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Trouble understanding the Acetylcholine Antibodies thing

Discussion in 'Problems Standing: Orthostatic Intolerance; POTS' started by Malea, Mar 10, 2018.

  1. Malea

    Malea

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    Hello everyone,


    I‘ve been a silent reader for a while and really appreciate all the shared knowledge and experiences in this place.


    I‘ve recently stumbled over Diana Driscoll and her (and others) theory that POTS may be a result of antibodies against the acetylcholine receptors.


    I have a really hard time understanding what is happening in a case like that, so I wanted to ask if someone could help me make understand.


    If there are antibodies against acetylcholine receptor does that mean the receptor for acetylcholine is blocked?


    And in the consequence is there too much or too low acetylcholine in the body?


    And what do anticholinerg medications do? Do they block the receptors, too? I only find explanations that they are working against acetylcholine... but not what that means, practically.


    Thanks a lot, this is all very hard to understand.
     
  2. Hip

    Hip Senior Member

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    In the brain and nerves, messages are transmitted from one neuron to the next by means of chemicals called neurotransmitters. Acetylcholine is one these neurotransmitter chemicals, but there are also others like serotonin, dopamine, noradrenaline, glutamate, etc.

    What happens is that one neuron will secrete a small amount of a neurotransmitter like acetylcholine, which will then float off, and special receptors on adjacent neurons will detect this acetylcholine that has been secreted. This is because when a neurotransmitter arrives at a receptor, it activates the receptor (like turning on a light switch), and so the receiving neuron detects that a neurotransmitter has been secreted. That is how messages are sent from neuron to neuron, by means of these neurotransmitters and receptors.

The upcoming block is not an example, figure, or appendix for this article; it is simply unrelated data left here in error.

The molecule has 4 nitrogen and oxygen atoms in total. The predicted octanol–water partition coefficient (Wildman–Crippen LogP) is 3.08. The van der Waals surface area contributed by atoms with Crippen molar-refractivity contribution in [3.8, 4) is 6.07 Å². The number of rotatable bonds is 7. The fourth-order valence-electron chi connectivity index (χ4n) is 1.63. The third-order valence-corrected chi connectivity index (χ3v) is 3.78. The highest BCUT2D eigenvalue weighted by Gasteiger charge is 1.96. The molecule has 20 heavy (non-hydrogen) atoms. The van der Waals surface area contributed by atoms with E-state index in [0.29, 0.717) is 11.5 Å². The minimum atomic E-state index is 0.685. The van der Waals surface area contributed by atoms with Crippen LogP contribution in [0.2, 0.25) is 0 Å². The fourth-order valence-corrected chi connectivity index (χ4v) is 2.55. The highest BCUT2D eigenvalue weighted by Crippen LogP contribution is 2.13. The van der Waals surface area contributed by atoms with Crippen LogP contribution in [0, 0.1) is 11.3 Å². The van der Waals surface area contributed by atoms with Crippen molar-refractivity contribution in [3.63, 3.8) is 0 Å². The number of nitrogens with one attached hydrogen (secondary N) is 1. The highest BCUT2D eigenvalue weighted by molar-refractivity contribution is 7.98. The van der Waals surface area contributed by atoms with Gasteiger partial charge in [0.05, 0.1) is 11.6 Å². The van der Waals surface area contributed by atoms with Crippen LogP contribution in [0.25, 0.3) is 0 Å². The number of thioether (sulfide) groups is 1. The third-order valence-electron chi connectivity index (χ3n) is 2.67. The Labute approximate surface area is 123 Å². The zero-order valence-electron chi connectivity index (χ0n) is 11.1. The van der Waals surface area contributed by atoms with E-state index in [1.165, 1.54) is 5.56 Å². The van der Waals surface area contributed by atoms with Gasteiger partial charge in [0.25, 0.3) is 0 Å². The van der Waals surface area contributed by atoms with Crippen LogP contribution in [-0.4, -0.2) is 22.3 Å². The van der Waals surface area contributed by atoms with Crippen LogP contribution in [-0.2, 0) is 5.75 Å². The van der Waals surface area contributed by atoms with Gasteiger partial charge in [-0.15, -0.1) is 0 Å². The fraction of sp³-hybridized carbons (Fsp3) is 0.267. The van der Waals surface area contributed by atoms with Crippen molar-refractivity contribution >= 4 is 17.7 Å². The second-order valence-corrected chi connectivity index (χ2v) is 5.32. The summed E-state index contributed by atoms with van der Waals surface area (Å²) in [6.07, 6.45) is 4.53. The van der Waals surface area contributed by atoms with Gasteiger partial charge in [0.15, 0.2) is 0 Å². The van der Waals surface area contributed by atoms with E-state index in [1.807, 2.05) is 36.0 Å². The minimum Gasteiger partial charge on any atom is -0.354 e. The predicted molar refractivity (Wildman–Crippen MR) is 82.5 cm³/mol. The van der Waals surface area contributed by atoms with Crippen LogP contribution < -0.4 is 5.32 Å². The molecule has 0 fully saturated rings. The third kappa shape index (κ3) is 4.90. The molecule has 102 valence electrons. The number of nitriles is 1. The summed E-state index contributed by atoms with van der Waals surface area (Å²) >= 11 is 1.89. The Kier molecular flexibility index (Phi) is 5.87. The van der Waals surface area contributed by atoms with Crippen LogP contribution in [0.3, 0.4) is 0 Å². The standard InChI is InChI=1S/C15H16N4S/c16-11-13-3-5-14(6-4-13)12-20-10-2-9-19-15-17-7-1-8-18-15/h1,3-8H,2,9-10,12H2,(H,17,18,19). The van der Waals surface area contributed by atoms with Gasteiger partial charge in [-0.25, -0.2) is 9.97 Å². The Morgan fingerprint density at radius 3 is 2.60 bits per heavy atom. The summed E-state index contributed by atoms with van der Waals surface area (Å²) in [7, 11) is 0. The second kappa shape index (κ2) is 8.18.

Each type of neurotransmitter will have its own receptor, a receptor that only responds to that particular neurotransmitter: acetylcholine has acetylcholine receptors, noradrenaline has adrenergic receptors, and so forth.

    In POTS, recent evidence indicates that there are autoantibodies which target the acetylcholine receptors, and autoantibodies which target the adrenergic receptors.

    Antibodies are made by the immune system, normally for targeting pathogenic infections like viruses or bacteria. Each antibody has its own target, usually a particular pathogen. However, sometimes the immune system goes wrong, and makes antibodies which target a part of the human body, rather than a pathogen. When that happens, we call it an autoimmune attack ("auto" meaning "self"), and the antibodies that target a part of the body are called autoantibodies.

    So the evidence suggests POTS may be an autoimmune condition in which autoantibodies target and attach to acetylcholine receptors and adrenergic receptors.

    When an autoantibody has attached itself to a receptor, it generally does one of two things (both undesirable): it can block the receptor, so that neurotransmitters can no longer activate the receptor and convey a message; or the autoantibody can actually activate the receptor itself, so that the receptor is constantly switched on, and thus receiving a false message. Either situation causes problems, because it means that the normal messages that are sent from neuron to neuron no longer get through.